People who die alone are still children of God

Martin Fair Denise Mina
Rev Martin Fair and Denise Mina

A Church of Scotland minister featured in a BBC Radio Scotland programme today to underline the importance of giving people with no relatives or friends a decent funeral.

Rev Martin Fair of St Andrew’s Church in Arbroath was interviewed for a documentary called His Name was Henry.

Author Denise Mina, who spoke to the minister, explores the life of pensioner Henry Summers, who was found dead in his Edinburgh flat in June 2015, having lain undiscovered for three years.

Interviewed at the Church offices in Edinburgh, Mr Fair said funerals for people with no next of kin or friends were "uncommon" and over the 25 years of his ministry he has carried out one every "couple of years".

Respect and dignity

Asked by Ms Mina how he conducted such a funeral, Mr Fair said: "I will try and do some background research and even though there may be no next of kin, no family officially speaking, there may be a friend or an old buddy from times gone by.

"So usually I am able to find out some background about the person.

"But really beyond that I am going to treat it with the same respect and offer the person the same dignity as I would with any funeral.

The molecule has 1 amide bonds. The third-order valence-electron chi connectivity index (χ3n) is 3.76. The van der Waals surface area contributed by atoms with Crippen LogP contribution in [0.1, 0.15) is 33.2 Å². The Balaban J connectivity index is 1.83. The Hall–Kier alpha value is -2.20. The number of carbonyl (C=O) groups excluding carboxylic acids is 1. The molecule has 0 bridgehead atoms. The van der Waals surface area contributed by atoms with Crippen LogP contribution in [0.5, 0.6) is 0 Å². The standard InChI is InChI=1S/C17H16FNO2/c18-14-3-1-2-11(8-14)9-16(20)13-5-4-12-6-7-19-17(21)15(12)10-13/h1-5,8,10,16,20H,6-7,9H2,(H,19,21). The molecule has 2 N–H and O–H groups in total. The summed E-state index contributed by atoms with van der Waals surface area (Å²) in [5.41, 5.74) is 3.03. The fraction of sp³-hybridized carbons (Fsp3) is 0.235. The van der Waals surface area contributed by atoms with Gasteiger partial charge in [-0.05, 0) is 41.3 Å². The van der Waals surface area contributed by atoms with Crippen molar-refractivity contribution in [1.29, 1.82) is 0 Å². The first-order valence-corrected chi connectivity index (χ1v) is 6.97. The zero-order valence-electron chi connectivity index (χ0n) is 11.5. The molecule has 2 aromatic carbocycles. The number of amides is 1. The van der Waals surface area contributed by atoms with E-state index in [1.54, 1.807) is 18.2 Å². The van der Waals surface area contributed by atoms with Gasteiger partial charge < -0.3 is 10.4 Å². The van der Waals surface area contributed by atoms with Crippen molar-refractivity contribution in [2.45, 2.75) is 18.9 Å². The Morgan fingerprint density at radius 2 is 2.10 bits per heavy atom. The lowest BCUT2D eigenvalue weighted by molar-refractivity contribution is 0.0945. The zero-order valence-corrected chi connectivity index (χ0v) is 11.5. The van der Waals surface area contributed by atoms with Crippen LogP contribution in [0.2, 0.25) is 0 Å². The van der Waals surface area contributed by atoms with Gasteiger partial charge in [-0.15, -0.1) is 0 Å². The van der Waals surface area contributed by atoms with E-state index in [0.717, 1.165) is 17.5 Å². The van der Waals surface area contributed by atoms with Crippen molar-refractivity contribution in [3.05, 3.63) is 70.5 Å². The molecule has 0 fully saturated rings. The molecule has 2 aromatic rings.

"I will think about the prayers, Bible readings and sentiments that I am going to share on that occasion.

"And even though there is no one else in attendance apart from myself and the funeral director, it will still be the best that we can do."

Mr Fair said the need to conduct such funerals was a mark of shame on 21st century Scottish society.

He added that it was important to recognise someone's value and worth after death.

Personal

Mr Fair said: "Even if I have someone there we know nothing about and who appears to be entirely unconnected, it is still very much in my mind someone's son, someone's sister or relative.

"I have three sons of my own and I would always hope that if they came on hard times or found themselves neglected, vulnerable and alone, there would be somebody there who would care.

"I think as a parish minister that is what I am trying to express in conducting a funeral in these circumstances.”

Mr Fair said he tried to make the funeral as personal as possible.

"It would be easy just to go through the motions, rattle out a service in five minutes and walk away to my next engagement,” he added.

"But whatever happens in life, this person is essentially still a child of God in my eyes."